Fans of John L. Allen Jr, Rome correspondent for the National Catholic Reporter, will be delighted by his latest book, Opus Dei, billed as an "objective look" at "the most controversial force in the Catholic Church." Like his previous successes, including All the Pope's Men (Doubleday, 2004), Allen delivers once more on his vocation to shed light on what some find arcane, secretive, or even a little odd about Catholicism.
If Allen pulls off one thing in this book, it's thoroughness. Given unprecedented access to Opus Dei throughout the world, Allen explains "the Work" simply and clearly, making what could be a boring exposition both readable and engaging. What appears at first glance to be 15 chapters of heavy lifting fly right by.
Still, Allen's method deserves caution. His treatment is journalistic by design, based on interviews and his personal review of materials provided by Opus Dei under controlled conditions. Few of those he consulted can be described as neutral observers; many are current Opus bigwigs. In this sense, Allen's treatment is more subjective than objective, though he provides insight from a broad range of people.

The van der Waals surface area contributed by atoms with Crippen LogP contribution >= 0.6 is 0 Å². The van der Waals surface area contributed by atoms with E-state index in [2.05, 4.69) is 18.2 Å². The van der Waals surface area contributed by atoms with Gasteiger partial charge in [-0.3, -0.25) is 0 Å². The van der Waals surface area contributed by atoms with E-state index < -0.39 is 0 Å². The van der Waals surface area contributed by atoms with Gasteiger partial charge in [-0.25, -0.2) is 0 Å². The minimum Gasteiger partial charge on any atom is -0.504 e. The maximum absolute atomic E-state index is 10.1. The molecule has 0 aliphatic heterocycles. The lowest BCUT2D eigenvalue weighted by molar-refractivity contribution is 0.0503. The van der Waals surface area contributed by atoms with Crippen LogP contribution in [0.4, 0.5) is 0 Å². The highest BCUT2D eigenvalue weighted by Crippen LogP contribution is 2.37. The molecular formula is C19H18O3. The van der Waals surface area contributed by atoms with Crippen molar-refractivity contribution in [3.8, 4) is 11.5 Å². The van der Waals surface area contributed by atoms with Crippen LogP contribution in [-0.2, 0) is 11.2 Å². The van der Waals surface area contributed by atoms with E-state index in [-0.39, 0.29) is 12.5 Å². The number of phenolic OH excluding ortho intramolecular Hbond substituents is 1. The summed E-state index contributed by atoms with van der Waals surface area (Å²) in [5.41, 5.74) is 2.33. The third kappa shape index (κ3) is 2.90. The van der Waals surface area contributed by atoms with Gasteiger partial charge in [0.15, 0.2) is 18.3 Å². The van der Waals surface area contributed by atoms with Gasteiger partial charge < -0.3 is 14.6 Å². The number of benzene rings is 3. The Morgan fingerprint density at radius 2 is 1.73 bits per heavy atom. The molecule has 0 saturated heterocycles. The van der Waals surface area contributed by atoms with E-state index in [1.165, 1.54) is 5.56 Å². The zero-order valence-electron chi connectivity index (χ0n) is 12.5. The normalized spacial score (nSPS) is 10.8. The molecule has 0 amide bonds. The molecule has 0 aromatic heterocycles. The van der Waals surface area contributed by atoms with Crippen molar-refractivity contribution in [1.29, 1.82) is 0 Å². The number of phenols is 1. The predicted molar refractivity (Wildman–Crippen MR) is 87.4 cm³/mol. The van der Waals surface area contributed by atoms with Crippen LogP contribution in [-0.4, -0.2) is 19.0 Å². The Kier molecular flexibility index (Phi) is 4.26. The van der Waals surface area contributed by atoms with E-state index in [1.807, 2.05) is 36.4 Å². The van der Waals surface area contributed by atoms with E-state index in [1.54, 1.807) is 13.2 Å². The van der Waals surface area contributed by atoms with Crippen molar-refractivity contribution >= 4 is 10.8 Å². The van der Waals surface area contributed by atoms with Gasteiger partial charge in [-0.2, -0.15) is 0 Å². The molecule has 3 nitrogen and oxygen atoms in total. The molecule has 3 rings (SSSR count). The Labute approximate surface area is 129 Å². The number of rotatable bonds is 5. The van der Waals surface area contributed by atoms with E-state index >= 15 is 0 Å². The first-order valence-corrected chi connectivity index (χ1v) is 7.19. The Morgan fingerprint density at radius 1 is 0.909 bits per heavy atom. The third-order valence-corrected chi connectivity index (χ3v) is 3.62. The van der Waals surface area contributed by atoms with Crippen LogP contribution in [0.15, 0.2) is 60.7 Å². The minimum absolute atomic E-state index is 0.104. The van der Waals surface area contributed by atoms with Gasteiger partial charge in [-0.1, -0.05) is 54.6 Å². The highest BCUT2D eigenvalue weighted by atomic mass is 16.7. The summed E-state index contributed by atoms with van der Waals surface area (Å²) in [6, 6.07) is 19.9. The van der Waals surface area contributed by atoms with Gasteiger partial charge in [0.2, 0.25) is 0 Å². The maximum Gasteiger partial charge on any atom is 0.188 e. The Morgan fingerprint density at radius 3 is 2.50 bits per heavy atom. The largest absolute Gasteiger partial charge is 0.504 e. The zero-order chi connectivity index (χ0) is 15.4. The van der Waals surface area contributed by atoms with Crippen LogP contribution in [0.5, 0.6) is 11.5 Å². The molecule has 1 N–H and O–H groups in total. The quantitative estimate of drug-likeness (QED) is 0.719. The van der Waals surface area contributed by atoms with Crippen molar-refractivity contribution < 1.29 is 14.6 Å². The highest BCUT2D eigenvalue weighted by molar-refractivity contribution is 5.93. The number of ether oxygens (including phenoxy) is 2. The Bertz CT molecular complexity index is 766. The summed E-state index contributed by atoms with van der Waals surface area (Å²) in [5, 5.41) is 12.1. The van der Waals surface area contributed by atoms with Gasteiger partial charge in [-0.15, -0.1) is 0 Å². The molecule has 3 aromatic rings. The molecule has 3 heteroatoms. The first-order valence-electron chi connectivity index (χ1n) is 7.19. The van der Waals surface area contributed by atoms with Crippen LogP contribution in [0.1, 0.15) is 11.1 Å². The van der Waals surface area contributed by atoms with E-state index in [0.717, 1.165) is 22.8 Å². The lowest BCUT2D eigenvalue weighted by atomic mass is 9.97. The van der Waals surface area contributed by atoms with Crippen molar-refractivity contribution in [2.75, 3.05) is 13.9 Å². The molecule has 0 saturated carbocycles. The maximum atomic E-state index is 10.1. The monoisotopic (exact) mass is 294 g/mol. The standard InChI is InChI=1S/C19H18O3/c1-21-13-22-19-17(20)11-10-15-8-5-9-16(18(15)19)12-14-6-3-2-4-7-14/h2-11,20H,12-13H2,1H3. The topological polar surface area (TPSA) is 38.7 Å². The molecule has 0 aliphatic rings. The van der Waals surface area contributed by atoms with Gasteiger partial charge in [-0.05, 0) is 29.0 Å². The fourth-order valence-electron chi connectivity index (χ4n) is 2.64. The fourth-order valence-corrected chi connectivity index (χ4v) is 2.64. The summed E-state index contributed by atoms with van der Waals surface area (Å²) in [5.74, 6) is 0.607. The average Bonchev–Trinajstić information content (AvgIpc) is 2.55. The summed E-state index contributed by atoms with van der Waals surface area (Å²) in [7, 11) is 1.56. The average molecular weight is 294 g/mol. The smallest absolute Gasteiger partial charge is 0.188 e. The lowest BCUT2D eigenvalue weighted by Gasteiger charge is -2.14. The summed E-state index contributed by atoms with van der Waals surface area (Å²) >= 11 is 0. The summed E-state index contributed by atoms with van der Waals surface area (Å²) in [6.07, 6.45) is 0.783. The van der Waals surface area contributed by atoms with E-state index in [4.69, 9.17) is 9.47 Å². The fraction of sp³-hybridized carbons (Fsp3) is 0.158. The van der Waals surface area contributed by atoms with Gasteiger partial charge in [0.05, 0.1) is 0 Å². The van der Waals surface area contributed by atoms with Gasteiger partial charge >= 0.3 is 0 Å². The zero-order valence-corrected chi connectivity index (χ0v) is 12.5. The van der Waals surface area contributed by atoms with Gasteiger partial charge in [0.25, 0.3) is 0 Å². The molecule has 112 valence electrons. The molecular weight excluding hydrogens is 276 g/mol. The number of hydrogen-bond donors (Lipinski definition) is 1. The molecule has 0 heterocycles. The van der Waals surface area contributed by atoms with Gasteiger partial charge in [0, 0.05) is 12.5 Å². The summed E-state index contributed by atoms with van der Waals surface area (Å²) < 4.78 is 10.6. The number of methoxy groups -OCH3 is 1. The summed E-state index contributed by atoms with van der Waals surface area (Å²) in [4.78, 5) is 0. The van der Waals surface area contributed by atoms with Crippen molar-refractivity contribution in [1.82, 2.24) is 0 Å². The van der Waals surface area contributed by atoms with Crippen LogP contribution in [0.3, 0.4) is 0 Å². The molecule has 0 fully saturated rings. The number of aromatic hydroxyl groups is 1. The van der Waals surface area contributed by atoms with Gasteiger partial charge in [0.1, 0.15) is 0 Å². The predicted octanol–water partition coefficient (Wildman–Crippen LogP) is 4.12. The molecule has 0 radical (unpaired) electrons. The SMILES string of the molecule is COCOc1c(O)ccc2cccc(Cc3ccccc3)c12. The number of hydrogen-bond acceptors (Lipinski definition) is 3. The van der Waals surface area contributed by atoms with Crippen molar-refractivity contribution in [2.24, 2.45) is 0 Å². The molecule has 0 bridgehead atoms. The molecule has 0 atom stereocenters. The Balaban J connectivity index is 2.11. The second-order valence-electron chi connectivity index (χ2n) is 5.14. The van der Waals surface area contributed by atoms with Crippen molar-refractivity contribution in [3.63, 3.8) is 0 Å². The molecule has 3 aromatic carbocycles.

As a result, his analysis of controversial topics, though extensive, tends toward examples and counterexamples: Does Opus Dei favor the wealthy in recruiting? Allen offers an Opus laundry worker in Peru and the Work's apostolates on behalf of the poor as rumor-busters, but a sociological study would probably give a more comprehensive answer.
While admitting that advocates of the Work have some PR to do, Allen judges that overall there's really not a whole lot of fire for all the smoke shrouding Opus Dei's public image. Some might be convinced by Allen's impressive treatment and others less so, but none will deny that after reading his 350-plus pages they know a lot--and I do mean a lot--more about Opus Dei than when they started.
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|Title Annotation:||under review|
|Article Type:||Book review|
|Date:||Mar 1, 2006|
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